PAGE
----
Medea Naked on the Golden Fleece

Lit Up — April’s Prompt: Transition

Die Hoffnung (Hope 1), 1903 oil painting by Gustav Klimt / Source: Wikimedia Commons

Last season’s fruit is eaten 
And the fullfed beast shall kick the empty pail. 
For last year’s words belong to last year’s language 
And next year’s words await another voice.
 — from T.S. Eliot’s Little Gidding

Medea: Why are you staring at me?

Jason: Because you’re beautiful.

Medea: Beautiful? Ha! I’m fat.

Jason: No, you’re not fat. Though I hope that baby inside of you is born big and plump.

Medea: Do you find my baby bump attractive?

Jason: To be honest, I might find any naked, young woman lying on the Golden Fleece attractive.

Medea: You certainly touch me like I’m a young maiden.

Jason: Let me rub you with your prenatal oils.

Medea: Oh, no. Neris can do that.

Jason: Your servant is busy nursing her daughter. Besides, I enjoy touching you like this. There’s so little a man can do for his pregnant wife.

Medea: Nonsense. There’s plenty a man does for his gravid wife when she’s suffering with swollen ankles.

Jason: Like get his family driven into exile?

Medea: Jason, if it weren’t for me you could have been king of Iolkos — as you rightfully should have been — instead of Pelias’s son.

Jason: And I could have yoked the fire-breathing oxen, slayed the enamel soldiers, and conquered the sleepless dragon without your help? No, I would have been dead and king of nothing anyway. You — you made what I do have possible.

Medea: I love you, Jason. [sighs]

Jason: What is it?

Medea: What do you think our life in Corinth will be like?

Jason: The second we land, I’ll build an alter to Hera and we’ll sacrifice bulls in her honor, then we’ll feast. I’ll pray for favor from King Creon. He’ll give us some land by the sea where Argo will stay docked and ready to serve my new king and Poseidon. Little Mermeros, well, our son will have space to run and play and get picked on by Neris’s daughter.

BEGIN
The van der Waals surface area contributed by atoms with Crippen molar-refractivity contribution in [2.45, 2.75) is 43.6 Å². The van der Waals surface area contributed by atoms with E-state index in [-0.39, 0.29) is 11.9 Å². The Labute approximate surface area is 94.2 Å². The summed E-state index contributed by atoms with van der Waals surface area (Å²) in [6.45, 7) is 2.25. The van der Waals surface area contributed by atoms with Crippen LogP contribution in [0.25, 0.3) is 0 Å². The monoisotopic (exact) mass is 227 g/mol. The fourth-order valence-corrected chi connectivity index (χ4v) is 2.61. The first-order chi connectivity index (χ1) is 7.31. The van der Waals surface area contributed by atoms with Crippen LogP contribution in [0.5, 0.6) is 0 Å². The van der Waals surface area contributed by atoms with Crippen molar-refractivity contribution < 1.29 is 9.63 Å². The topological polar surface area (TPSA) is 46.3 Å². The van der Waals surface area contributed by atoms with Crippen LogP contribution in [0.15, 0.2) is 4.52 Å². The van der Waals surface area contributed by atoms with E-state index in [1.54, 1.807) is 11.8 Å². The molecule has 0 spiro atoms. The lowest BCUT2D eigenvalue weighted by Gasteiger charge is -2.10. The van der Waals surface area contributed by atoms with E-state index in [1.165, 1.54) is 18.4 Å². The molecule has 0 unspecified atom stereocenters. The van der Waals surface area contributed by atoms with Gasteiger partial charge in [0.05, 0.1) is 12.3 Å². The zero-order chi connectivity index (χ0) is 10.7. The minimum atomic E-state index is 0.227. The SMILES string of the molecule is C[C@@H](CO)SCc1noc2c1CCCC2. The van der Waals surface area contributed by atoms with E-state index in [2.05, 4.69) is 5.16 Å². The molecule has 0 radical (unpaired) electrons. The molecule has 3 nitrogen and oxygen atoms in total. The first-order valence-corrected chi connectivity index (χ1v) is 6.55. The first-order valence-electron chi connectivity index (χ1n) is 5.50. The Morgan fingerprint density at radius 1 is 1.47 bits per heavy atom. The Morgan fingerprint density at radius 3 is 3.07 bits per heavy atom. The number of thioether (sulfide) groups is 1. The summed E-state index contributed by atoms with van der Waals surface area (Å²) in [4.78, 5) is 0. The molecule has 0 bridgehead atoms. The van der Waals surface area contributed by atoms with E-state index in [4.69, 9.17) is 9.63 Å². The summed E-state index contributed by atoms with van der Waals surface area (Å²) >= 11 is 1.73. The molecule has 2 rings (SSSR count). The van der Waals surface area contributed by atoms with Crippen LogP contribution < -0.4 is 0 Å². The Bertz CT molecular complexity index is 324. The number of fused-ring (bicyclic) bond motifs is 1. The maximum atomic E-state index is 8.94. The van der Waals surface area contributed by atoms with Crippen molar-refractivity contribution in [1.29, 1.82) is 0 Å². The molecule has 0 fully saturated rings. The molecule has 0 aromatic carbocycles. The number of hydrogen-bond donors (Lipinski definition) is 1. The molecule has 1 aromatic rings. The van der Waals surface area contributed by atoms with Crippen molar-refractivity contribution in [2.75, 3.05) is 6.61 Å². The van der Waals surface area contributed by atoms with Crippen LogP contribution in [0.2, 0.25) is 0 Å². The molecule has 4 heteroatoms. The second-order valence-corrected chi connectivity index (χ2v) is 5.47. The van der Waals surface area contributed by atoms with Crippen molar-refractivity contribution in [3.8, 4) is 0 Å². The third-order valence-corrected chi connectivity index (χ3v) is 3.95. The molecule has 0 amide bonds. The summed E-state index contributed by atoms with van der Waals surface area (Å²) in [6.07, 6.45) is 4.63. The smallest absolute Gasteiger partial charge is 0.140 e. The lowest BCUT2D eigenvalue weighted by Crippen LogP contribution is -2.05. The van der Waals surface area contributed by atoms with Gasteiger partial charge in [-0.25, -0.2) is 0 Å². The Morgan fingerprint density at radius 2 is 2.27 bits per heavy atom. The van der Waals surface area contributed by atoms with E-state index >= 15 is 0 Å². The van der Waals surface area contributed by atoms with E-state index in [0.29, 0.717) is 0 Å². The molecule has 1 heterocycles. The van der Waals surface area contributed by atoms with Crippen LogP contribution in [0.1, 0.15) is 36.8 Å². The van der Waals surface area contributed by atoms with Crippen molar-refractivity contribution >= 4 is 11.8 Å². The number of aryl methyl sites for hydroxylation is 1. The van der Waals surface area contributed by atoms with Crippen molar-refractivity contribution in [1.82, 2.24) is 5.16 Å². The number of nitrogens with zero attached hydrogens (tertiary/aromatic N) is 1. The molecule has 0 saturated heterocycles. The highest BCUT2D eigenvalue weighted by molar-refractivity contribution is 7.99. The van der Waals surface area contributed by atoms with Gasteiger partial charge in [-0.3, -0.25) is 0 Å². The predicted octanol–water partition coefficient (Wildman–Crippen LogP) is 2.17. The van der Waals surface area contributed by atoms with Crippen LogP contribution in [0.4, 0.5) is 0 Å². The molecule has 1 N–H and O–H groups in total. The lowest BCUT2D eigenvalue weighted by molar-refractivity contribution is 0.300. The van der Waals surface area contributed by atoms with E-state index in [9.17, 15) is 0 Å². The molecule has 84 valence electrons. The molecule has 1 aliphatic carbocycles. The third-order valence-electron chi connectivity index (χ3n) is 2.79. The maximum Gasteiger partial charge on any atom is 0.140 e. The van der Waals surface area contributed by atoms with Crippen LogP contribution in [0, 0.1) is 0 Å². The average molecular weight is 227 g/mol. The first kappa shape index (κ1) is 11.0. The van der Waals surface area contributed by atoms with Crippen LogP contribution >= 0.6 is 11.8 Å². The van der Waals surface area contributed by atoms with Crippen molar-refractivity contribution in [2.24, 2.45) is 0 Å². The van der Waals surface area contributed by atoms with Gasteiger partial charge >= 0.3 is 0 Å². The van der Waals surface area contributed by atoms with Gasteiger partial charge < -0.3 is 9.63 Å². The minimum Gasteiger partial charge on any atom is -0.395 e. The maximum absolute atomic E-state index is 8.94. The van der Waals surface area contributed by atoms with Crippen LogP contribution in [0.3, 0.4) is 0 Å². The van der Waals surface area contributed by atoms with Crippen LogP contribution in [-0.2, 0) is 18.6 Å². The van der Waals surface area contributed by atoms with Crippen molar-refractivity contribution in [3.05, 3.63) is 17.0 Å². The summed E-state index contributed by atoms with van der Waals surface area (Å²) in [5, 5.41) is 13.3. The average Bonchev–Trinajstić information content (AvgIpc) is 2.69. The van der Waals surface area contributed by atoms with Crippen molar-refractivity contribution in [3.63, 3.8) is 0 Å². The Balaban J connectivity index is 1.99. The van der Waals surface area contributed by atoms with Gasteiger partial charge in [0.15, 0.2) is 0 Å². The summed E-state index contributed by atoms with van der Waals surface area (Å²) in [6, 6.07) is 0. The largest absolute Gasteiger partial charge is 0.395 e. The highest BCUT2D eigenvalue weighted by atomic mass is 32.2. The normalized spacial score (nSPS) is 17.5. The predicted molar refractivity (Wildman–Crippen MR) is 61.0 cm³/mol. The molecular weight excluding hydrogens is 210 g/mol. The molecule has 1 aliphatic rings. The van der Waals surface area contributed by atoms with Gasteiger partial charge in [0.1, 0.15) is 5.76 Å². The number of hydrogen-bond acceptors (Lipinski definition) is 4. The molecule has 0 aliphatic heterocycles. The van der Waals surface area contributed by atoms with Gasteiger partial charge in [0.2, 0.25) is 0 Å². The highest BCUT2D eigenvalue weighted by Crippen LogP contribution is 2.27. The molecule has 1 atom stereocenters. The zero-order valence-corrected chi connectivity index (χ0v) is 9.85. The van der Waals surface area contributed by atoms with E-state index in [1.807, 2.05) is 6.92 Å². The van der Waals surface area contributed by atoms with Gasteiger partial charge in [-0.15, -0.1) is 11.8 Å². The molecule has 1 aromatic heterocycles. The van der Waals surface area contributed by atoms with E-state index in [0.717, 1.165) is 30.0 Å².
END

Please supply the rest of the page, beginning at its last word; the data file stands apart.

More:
Medea: [laughs]

Jason: And you, for you we will build a shrine to Hecate in the entryway where you can practice your arts and look out on your herb garden. We’ll have a large enclosure made for the kennels where we’ll breed the finest dogs for your sacrifices to her. And when our second child is born, he or she will know only Corinth and peace and our love.

Medea: He.

Jason: [?]

Medea: We’re going to have a son, I am sure of it.

Jason: You know now?

Medea: Yes, I know.

Jason: In that case we shall name him Pheres — a title of honor given to the Centaurs whose power to transform into beasts is revered and feared. Good Cheiron who raised me would be proud that I named my son in honor of his kind.

Medea: That’s a good and powerful name.

Jason: Yes, a perfect name for a child whose birth will herald the beginning of a new season in our life — one without a need for any more death and dismemberment.

Medea: Yes, but I will take one thing with me into our new life together: my loyalty to you.

Jason: And I will take this Golden Fleece you recline on, this ship that carries us through the Aegean Sea toward Corinth, and my steadfast fidelity to you and our family. But beyond that, everything else is left behind, and what is ahead is a change — a change for the better.


Thanks for reading! If you liked this, please leave some claps. This story is a part of Dialogues: a Collection of Creative Conversations. More about these stories-in-dialogue at the link below and at my website.

About the author: Randal Eldon Greene is the Author of Descriptions of Heaven, a novella about a linguist, a lake monster, and the looming shadow of death. His short fiction has appeared in 3:AM Magazine, 34thParallel, as|peers, The Creative Cafe, Literally Literally, NPR online, Spelk, Unbroken Journal, VLP Magazine, and elsewhere. Typos are tweeted @authorgreene and updates at authorgreene.com